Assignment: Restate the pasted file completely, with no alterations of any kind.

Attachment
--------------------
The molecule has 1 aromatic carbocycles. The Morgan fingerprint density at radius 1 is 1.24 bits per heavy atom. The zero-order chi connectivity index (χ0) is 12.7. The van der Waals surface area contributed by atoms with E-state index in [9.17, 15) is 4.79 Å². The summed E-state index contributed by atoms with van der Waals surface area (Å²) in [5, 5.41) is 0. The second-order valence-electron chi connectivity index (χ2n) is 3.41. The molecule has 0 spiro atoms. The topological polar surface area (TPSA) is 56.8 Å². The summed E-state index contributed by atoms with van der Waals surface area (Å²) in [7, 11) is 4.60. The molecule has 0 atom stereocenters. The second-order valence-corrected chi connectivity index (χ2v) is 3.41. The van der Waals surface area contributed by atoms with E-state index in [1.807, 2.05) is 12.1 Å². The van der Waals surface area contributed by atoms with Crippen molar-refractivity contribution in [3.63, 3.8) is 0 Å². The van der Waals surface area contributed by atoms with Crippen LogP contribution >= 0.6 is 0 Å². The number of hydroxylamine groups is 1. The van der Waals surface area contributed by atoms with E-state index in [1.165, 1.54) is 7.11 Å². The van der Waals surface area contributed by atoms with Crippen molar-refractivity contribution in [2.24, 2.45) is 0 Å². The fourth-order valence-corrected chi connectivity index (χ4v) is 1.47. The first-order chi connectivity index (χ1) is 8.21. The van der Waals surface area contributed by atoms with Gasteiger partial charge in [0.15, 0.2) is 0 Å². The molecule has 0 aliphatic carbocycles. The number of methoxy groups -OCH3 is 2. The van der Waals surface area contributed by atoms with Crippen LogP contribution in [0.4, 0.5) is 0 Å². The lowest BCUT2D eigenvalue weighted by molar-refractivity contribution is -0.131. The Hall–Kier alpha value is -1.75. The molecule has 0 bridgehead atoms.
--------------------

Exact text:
The molecule has 1 aromatic carbocycles. The Morgan fingerprint density at radius 1 is 1.24 bits per heavy atom. The zero-order chi connectivity index (χ0) is 12.7. The van der Waals surface area contributed by atoms with E-state index in [9.17, 15) is 4.79 Å². The summed E-state index contributed by atoms with van der Waals surface area (Å²) in [5, 5.41) is 0. The second-order valence-electron chi connectivity index (χ2n) is 3.41. The molecule has 0 spiro atoms. The topological polar surface area (TPSA) is 56.8 Å². The summed E-state index contributed by atoms with van der Waals surface area (Å²) in [7, 11) is 4.60. The molecule has 0 atom stereocenters. The second-order valence-corrected chi connectivity index (χ2v) is 3.41. The van der Waals surface area contributed by atoms with E-state index in [1.807, 2.05) is 12.1 Å². The van der Waals surface area contributed by atoms with Crippen molar-refractivity contribution in [3.63, 3.8) is 0 Å². The van der Waals surface area contributed by atoms with Crippen LogP contribution >= 0.6 is 0 Å². The number of hydroxylamine groups is 1. The van der Waals surface area contributed by atoms with E-state index in [1.165, 1.54) is 7.11 Å². The van der Waals surface area contributed by atoms with Crippen molar-refractivity contribution in [2.24, 2.45) is 0 Å². The fourth-order valence-corrected chi connectivity index (χ4v) is 1.47. The first-order chi connectivity index (χ1) is 8.21. The van der Waals surface area contributed by atoms with Gasteiger partial charge in [0.15, 0.2) is 0 Å². The molecule has 0 aliphatic carbocycles. The number of methoxy groups -OCH3 is 2. The van der Waals surface area contributed by atoms with Crippen LogP contribution in [0.4, 0.5) is 0 Å². The lowest BCUT2D eigenvalue weighted by molar-refractivity contribution is -0.131. The Hall–Kier alpha value is -1.75. The molecule has 0 bridgehead atoms.